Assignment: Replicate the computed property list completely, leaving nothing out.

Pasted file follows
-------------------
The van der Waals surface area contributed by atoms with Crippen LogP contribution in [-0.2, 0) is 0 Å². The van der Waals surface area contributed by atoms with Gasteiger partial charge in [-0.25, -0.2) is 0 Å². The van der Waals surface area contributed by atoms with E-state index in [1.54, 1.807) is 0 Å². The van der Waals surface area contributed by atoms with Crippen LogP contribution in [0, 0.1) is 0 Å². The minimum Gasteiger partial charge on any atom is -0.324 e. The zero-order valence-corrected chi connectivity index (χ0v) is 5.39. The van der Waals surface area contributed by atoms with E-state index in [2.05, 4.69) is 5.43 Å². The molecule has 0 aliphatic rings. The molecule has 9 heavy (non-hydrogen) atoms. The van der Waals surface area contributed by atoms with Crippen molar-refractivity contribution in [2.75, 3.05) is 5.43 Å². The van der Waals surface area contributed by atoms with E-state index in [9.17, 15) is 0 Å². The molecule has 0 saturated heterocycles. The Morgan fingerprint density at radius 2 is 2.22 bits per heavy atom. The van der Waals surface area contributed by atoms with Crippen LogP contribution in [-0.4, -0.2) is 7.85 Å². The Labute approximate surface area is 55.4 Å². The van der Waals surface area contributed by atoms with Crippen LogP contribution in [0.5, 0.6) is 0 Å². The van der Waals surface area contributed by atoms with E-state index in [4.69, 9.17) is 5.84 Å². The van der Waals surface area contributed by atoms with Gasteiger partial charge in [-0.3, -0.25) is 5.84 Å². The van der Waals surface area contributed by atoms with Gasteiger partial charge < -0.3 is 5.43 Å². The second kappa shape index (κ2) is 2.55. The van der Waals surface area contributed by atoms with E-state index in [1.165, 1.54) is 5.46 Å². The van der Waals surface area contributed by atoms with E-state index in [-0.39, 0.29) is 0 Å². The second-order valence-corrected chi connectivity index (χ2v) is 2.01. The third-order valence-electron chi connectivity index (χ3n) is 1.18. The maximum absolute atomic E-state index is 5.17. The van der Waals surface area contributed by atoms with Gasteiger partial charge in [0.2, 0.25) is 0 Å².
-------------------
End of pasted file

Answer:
The van der Waals surface area contributed by atoms with Crippen LogP contribution in [-0.2, 0) is 0 Å². The van der Waals surface area contributed by atoms with Gasteiger partial charge in [-0.25, -0.2) is 0 Å². The van der Waals surface area contributed by atoms with E-state index in [1.54, 1.807) is 0 Å². The van der Waals surface area contributed by atoms with Crippen LogP contribution in [0, 0.1) is 0 Å². The minimum Gasteiger partial charge on any atom is -0.324 e. The zero-order valence-corrected chi connectivity index (χ0v) is 5.39. The van der Waals surface area contributed by atoms with E-state index in [2.05, 4.69) is 5.43 Å². The molecule has 0 aliphatic rings. The molecule has 9 heavy (non-hydrogen) atoms. The van der Waals surface area contributed by atoms with Crippen molar-refractivity contribution in [2.75, 3.05) is 5.43 Å². The van der Waals surface area contributed by atoms with E-state index in [9.17, 15) is 0 Å². The molecule has 0 saturated heterocycles. The Morgan fingerprint density at radius 2 is 2.22 bits per heavy atom. The van der Waals surface area contributed by atoms with Crippen LogP contribution in [-0.4, -0.2) is 7.85 Å². The Labute approximate surface area is 55.4 Å². The van der Waals surface area contributed by atoms with Crippen LogP contribution in [0.5, 0.6) is 0 Å². The van der Waals surface area contributed by atoms with E-state index in [4.69, 9.17) is 5.84 Å². The van der Waals surface area contributed by atoms with Gasteiger partial charge in [-0.3, -0.25) is 5.84 Å². The van der Waals surface area contributed by atoms with Gasteiger partial charge < -0.3 is 5.43 Å². The second kappa shape index (κ2) is 2.55. The van der Waals surface area contributed by atoms with E-state index in [1.165, 1.54) is 5.46 Å². The van der Waals surface area contributed by atoms with E-state index in [-0.39, 0.29) is 0 Å². The second-order valence-corrected chi connectivity index (χ2v) is 2.01. The third-order valence-electron chi connectivity index (χ3n) is 1.18. The maximum absolute atomic E-state index is 5.17. The van der Waals surface area contributed by atoms with Gasteiger partial charge in [0.2, 0.25) is 0 Å².